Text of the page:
Cow's eye

Most times, you'll be hard-pressed to find a dairyman who wouldn't take another 8 to 10 percent more milk per cow. Long-day lighting could help get them there.

"In general, milk yield rises 8 to 10 percent with long-day lighting, and cows eventually boost intakes to support the greater milk yield," noted Geoff Dahl, University of Florida, when discussing photoperiods at the Penn State Dairy Cattle Nutrition Workshop.

When light hits the eye, a cascade of hormonal events is triggered in the brain's pineal gland. This cascade begins with a signal to suppress the release of the hormone melatonin. As darkness falls, the inhibitory impact of light is dampened, and melatonin secretion rises.

Animals use the daily fluxes in the duration of elevated melatonin concentrations to set their internal clock, which influences the secretion of a number of hormones.

With long-day lighting, cows are exposed to 16 to 18 hours of light and 6 to 8 hours of darkness.

Research conducted by Dahl compared cows that were given 16 hours of light exposure to those provided with 12 hours of light. Cows exposed to 16 hours of light had greater circulating levels of IGF-1, a hormone that promotes tissue growth and development. This corresponded with a milk yield boost.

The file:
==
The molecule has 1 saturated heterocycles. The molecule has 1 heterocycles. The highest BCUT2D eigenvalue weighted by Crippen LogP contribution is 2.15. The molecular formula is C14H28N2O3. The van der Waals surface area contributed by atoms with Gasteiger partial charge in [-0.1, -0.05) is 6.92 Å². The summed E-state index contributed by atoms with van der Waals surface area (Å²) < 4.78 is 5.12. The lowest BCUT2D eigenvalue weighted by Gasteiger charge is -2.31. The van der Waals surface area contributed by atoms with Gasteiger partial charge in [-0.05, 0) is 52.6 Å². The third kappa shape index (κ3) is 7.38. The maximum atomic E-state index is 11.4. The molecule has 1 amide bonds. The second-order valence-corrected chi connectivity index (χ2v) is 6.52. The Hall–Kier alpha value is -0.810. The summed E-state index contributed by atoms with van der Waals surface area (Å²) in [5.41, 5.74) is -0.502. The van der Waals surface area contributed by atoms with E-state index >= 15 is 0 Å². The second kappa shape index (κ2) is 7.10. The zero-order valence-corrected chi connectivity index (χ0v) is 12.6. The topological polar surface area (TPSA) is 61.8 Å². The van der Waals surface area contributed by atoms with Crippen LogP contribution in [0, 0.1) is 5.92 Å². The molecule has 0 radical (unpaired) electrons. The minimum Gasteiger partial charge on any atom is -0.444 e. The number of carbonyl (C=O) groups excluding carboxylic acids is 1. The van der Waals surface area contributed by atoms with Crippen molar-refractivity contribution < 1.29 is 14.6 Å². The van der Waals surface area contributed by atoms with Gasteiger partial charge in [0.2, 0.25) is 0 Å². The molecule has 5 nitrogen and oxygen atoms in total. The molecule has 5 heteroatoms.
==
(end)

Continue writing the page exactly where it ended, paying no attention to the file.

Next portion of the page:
When compared to other lighting schemes, Dahl noted, "The Goldilocks of light is 16 to 18 hours."

The duration of darkness is just as important. "To see the benefits, you need to provide an uninterrupted 6- to 8-hour period of darkness," added Dahl.

Dark refers to the absence of artificial light, excluding dim red lights. "Herds milking 3x must also strive for 6 hours of darkness," noted Dahl. Milking and lighting schedules can be coordinated by barn, or dim red lights can be used to facilitate cow movement.

"Cows should not be left on a continual (24 hour) lighting scheme. They physiologically can't handle it," he concluded.

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(c) Hoard's Dairyman Intel 2015
November 30, 2015
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